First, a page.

And yet a YouTube clip currently captivating Thailand, where Buddhism reigns supreme, suggests that some monks can taste luxury beyond the average man's dreams.

The clip reveals a trio of monks draped in tangerine-colored robes. They are taxiing in a sleek private jet along a provincial Thai airport runway. Each wears flashy shades. Each has headphones plugged into his ears; one fiddles with a set that is wireless. The coup de grâce: a designer Louis Vuitton bag resting in a leather seat.

Misbehaving monks are not new to Thai newspapers. Their pages are filled with accounts of monks on meth, monks chasing prostitutes, monks ferried about in BMWs. But rarely are monks ensconced in so much luxury caught on video.

Exact figures on the number of monks in Thailand are sketchy: 200,000 is a common estimate though a senior monk recently confided to the New York Times that the figure may have dwindled down to 70,000.

Thai men drift in and out of the monkhood. Although many monks remain in robes for life, two-week stints for otherwise secular men are common. Many fail to shake worldly habits such as smoking or Angry Birds during their stay. The piety demanded by an ancient doctrine is increasingly hard to sustain.

Tradition forbids monks from handling cash but this is an almost impossible request in modern times. Monks toting mobile phones, taboo not so long ago, have become a common sight. But these are minor violations among monks who, for the most part, undergird their communities with acts of kindness and teachings of mercy.

But there also exists a class of well-paid celebrity monks whose lives are steeped in luxury.

The "private jet" monks scandalized on YouTube are connected to a temple in SriSaket, a province deep in Thai rice-farming country, according to Matichon, a Thai-language news service.

Much of the temple's web presence consists of glowing homage to a monk — strongly resembling a monk in the clip — who mixes Buddhist doctrine with claims of supernatural powers.

His personal site contends that he has walked upon water: He rose up and realized that his feet did not even touch the dust on the floor and stayed afloat when walking on the pond. And later in life, so goes the monk's lore, he meditated for three months inside a cave where a python would rest on his chest.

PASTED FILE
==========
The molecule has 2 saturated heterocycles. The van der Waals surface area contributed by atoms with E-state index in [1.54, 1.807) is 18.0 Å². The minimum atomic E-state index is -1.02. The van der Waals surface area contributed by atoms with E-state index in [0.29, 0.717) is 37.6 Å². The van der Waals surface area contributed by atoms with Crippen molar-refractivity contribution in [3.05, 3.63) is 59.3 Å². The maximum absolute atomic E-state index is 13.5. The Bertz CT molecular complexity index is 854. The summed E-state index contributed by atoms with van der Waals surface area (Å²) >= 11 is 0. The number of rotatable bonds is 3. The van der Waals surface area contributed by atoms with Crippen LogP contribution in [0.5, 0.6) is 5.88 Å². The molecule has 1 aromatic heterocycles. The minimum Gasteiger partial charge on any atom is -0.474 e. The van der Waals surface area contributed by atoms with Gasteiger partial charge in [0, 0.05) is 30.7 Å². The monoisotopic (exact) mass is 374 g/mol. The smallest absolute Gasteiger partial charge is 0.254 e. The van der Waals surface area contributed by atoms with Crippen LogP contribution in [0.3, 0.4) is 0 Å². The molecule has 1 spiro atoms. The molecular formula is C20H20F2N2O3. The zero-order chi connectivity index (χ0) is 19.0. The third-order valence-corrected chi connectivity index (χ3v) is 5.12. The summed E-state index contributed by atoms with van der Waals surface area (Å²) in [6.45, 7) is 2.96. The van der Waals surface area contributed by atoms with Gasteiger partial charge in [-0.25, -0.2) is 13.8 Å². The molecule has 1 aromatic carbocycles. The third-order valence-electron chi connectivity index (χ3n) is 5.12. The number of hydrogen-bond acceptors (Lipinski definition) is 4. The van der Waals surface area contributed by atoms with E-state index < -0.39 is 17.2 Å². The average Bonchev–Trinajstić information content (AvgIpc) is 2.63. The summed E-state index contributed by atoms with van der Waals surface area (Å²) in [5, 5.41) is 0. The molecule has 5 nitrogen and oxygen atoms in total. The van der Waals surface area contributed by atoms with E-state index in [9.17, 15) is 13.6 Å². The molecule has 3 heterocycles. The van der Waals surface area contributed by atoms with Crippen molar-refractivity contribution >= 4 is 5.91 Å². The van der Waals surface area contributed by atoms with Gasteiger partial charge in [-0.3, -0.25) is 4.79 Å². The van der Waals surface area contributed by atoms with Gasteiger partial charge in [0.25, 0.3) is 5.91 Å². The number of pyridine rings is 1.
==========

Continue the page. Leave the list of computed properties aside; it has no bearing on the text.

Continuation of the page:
Such wild claims are common among high-profile monks who count politicians and business moguls among their benefactors. On his site, the same monk hawks coins made of "USA gold" bearing his image for $33. A gleaming statuette goes for the auspicious price of 99,999 Thai baht or $3,242.

According to Matichon, the private jet in the video actually belongs to Luang Pu Nenkham Chattigo, the abbot of a Buddhist temple. "There is also a helipad near the entrance of the temple," reported the Bangkok Post, and the abbot travels with a police escort.

Both excessive commercialism and "necromancy" are officially disapproved by Thailand's Office of National Buddhism. (Mission statement: "To promote Buddhist scruple and buoy up Thai society.") Its director general, Nopparat Benjawatananun, told the Associated Press that the overly flashy monks had been warned.

But he also offered a caveat regarding the modern monk's temptations: "When Lord Buddha was alive, there wasn't anything like this. There were no cars, smartphones or cameras so the rules were much simpler."

Thailand reels at video of Buddhist monks' private jet journey | GlobalPost

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Old 21-06-2013, 09:01 PM   #23 (permalink)
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Thailand’s materialistic monks pose worldly problems
By Saksith Saiyasombut & Siam Voices Jun 21, 2013 10:30AM UTC


Thailand’s materialistic monks pose worldly problems | Asia News – Politics, Media, Education | Asian Correspondent


The viral video depicting Thai Buddhist monks lavishing luxury goods while riding on a private jet is just the tip of the iceberg in an ever-growing list of the men in the orange robes behaving badly – or just like any other human with worldly problems.

Earlier this week, an YouTube video showing Buddhist monks sitting on a private jet plane sporting luxury bags, aviator sunglasses and listening to beats caused widespread attention, uproar and inevitable ridicule in Thailand and beyond. The depiction of the apparent lavish lifestyle runs against the strict and downright ascetic rules a Buddhist monk has follow once he decides to devote his life to the teachings of the Buddha.



However, Thai newspapers regularly carry reports of Buddhist monks behaving badly. And a quick look at the headlines in the two English-language dailies The Nation and Bangkok Post for just this year so far alone make for impressive/depressing reading, depending how you look at it:

There are two reports of drug and alcohol abuse (January 15, May 28), two cases of physical assault or at least altercations (March 6, April 3), three counts sexual abuse of minors, including underage novice monks (April 11, June 18 and 19), at least one monk caught dining with a woman (February 8), a profanity-filled tirade by a monk on the SkyTrain captured on film (January 11) and countless allegations of improper use of donation money.